# Scatter Diagrams(A Brief Tutorial)

## How to Use Tutorial

The user can venture through the tutorial by clicking on the desired topic in one of the menus, or by using the scroll on the right side of the screen to move through the page.

## Overview

Scatter diagrams are used to study possible relationships between two variables. Although these diagrams cannot prove that one variable causes the other, they do indicate the existance of a relationship, as well as the strength of that relationship.

A scatter diagram is composed of a horizontal axis containing the measured values of one variable and a vertical axis representing the measurements of the other variable.

The purpose of the scatter diagram is to display what happens to one variables when another variable is changed. The diagram is used to test a theory that the two variables are related. The type of relationship that exits is indicated by the slope of the diagram.

|

KEY TERMS | HISTORY | CONSTRUCTION | INTERPRETATIONS | EXAMPLES |

## Key Terms

• Variable - a quality characteristic that can be measured and expressed as a number on some continuous scale of measurement.

• Relationship - Relationships between variables exist when one variable depends on the other and changing one variable will effect the other.

• Data Sheet - contains the measurements that were collected for plotting the diagram.

• Correlation - an analysis method used to decide whether there is a statistically significant relationship between two variables.

• Regression - an analysis method used to identify the exact nature of the relationship between two variables.

|
OVERVIEW | HISTORY | CONSTRUCTION | INTERPRETATIONS | EXAMPLES |

## History

Commonly, while a cause-effect diagram has been used to describe the relationship between two variables, the histogram was used to visualize the structure of the data. However, a means of observing the kinds of relationships between variables was needed. Using the theory of linear regression which originated from studies performed by Sir Francis Galton (1822-1911), the scatter diagram was developed so that intuitive and qualitative conclusions could be drawn about the paired data, or variables. The concept of correlation was employed to decide whether a significant relationship existed between the paired data. Furthermore, regression analysis was used to identify the exact nature of the relationship.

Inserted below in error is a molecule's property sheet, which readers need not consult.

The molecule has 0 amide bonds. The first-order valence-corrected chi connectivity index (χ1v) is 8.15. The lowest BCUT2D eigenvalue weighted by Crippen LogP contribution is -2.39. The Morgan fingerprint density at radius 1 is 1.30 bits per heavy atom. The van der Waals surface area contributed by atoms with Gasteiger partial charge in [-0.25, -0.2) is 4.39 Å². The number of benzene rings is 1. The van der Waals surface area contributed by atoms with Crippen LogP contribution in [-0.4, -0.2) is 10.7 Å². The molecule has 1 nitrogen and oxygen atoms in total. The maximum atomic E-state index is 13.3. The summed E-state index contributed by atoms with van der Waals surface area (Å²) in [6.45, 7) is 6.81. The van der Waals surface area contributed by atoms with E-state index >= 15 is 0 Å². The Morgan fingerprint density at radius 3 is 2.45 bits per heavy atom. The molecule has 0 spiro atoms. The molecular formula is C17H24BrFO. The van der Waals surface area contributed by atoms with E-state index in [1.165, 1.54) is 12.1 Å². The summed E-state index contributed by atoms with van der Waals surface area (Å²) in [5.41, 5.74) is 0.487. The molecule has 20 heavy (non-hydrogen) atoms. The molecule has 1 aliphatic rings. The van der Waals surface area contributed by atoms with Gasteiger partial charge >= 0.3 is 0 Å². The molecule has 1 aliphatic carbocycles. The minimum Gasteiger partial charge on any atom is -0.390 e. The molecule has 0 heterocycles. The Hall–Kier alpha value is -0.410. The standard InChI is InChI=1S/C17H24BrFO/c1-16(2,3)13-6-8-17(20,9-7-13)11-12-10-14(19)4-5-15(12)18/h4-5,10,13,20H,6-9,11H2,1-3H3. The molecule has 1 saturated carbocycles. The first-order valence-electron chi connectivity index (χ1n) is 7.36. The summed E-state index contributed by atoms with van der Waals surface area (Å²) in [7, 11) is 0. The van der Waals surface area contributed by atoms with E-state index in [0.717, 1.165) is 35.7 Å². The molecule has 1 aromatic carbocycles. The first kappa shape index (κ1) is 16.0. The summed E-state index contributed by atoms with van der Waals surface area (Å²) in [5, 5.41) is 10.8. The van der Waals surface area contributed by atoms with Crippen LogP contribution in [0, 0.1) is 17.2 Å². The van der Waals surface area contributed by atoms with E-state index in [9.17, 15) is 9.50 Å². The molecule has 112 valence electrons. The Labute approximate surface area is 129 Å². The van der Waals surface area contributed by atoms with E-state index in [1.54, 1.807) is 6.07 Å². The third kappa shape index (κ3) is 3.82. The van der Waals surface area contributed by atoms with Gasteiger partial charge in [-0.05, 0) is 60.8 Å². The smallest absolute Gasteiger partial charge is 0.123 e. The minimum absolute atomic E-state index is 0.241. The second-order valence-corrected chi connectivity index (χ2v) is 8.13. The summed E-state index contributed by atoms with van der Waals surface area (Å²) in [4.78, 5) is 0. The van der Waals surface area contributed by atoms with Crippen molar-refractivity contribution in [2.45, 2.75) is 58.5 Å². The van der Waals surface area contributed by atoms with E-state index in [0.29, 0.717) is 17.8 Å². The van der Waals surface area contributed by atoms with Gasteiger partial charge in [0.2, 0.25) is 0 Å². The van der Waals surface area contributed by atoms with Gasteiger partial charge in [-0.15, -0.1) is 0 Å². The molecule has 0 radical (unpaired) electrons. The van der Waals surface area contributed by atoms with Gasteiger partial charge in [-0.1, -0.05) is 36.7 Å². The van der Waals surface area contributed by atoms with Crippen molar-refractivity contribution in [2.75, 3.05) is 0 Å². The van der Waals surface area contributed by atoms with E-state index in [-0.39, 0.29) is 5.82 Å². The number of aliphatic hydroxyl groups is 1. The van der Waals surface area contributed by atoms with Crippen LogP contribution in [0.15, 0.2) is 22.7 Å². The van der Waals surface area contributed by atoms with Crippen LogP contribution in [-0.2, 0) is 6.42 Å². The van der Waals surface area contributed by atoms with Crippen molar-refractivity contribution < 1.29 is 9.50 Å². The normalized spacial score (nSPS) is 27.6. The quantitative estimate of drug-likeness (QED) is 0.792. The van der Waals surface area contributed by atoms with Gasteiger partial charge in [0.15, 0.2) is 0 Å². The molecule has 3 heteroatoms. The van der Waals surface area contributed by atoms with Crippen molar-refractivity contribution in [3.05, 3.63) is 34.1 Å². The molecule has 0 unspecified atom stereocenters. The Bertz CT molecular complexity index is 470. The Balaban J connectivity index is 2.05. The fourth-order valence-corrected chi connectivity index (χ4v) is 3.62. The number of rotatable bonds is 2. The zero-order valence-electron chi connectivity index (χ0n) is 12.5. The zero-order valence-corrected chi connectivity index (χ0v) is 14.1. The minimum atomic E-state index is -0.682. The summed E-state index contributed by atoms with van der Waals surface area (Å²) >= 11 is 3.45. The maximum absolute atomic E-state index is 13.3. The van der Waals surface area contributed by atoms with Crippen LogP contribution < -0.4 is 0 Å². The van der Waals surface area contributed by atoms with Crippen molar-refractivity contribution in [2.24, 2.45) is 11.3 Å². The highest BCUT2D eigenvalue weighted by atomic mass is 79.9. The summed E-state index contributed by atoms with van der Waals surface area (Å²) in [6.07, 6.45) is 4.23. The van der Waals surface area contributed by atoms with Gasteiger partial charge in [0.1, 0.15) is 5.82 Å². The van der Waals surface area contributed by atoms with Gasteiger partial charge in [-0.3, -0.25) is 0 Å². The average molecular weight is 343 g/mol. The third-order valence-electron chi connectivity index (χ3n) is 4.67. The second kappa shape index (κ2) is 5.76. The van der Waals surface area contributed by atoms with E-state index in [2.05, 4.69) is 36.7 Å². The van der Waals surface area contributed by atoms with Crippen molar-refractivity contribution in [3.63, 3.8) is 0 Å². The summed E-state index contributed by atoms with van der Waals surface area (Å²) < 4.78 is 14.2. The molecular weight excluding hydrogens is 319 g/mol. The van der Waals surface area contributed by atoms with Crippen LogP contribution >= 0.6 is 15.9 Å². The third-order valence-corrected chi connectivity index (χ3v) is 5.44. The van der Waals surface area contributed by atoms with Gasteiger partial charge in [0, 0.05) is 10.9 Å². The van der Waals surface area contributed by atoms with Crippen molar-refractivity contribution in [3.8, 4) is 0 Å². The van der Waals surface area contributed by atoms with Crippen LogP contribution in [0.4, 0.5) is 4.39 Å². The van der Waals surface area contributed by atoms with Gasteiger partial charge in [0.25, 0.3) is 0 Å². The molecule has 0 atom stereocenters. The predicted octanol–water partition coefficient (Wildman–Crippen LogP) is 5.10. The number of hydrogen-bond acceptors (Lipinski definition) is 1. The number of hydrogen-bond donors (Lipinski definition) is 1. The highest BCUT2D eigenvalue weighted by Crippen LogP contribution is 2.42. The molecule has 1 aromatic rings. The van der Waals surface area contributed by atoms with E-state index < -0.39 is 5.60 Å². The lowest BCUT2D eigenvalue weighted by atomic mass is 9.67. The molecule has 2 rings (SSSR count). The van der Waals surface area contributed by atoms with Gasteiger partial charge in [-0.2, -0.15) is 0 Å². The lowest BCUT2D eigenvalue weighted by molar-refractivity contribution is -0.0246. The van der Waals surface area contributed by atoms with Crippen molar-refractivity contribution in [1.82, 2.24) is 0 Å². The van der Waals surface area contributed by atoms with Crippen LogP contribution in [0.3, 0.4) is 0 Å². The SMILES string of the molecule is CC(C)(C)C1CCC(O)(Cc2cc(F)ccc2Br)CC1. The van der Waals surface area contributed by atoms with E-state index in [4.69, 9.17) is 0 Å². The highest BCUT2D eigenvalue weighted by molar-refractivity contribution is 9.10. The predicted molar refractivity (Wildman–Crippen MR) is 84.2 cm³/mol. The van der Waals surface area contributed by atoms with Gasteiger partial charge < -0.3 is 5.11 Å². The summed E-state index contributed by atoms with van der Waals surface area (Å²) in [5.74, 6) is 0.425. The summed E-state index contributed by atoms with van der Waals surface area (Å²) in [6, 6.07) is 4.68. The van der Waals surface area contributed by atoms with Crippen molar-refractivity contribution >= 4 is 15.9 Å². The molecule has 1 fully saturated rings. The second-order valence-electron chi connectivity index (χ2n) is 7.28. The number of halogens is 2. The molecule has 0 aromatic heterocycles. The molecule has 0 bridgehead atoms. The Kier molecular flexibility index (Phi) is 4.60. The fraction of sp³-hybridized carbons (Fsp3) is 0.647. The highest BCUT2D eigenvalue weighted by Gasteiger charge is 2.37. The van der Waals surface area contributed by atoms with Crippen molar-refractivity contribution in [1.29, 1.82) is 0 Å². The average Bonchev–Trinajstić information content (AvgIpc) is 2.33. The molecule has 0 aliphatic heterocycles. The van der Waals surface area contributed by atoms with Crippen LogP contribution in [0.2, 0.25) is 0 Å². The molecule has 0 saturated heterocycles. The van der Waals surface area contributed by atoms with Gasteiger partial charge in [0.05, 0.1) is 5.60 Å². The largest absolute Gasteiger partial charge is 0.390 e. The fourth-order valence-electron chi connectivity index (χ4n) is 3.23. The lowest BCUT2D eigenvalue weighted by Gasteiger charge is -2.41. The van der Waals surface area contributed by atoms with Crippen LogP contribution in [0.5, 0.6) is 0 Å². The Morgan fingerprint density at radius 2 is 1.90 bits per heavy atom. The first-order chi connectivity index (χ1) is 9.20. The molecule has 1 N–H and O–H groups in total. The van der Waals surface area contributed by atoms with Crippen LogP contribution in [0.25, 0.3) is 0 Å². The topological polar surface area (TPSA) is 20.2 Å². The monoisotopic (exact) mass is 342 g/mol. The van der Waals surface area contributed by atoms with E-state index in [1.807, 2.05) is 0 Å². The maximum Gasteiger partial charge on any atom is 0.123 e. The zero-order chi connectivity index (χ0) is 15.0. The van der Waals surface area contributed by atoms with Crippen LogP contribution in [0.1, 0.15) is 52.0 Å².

The Guide to Quality Control and The Statistical Quality Control Handbook, written by a Japanese quality consultant named Kaoru Ishikawa are useful in providing an understanidng on how to use and interpret a scatter diagram. Ishikawa believed that there was no end to qualithy improvement and in 1985 suggested that seven base tools be used for collection and analysis of qualtiy data. Among the tools was the scatter diagram.

|
OVERVIEW | KEY TERMS | CONSTRUCTION | INTERPRETATIONS | EXAMPLES |

## Construction of Scatter Diagrams

• Collect and construct a data sheet of 50 to 100 paired samples of data, that you suspect to be related. Construct your data sheet as follows:

```	Car		Age(In Years)		Price(In Dollars)
1			2			4000
2			4			2500
3			1			5000
4			5			1250
:			:			  :
:			:			  :
:			:			  :
:			:			  :
100			7			1000
```

• Draw the axes of the diagram. The first variable (the independent variable) is usually located on the horizontal axis and its values should increase as you move to the right. The vertical axis usually contains the second variable (the dependent variable) and its values should increase as you move up the axis.

• Plot the data on the diagram. The resulting scatter diagram may look as follows:

• Interpret the diagram. See interpretation section of tutorial.

| OVERVIEW | KEY TERMS | HISTORY | INTERPRETATIONS | EXAMPLES |

## Interpretations

Key Observations

*A strong relationship between the two variables is observed when most of the points fall along an imaginary straight line with either a positive or negative slope.

*No relationship between the two variables is observed when the points are randomly scattered about the graph.

| OVERVIEW | KEY TERMS | HISTORY | CONSTRUCTION | EXAMPLES |

## Example 1

According to this scatter diagram the new commisioner was right. There does seem to be a positive correlation between a player's weight and her height. In other words, the taller a player is the more she tends to weight.

| OVERVIEW | KEY TERMS | HISTORY | CONSTRUCTION | INTERPRETATIONS |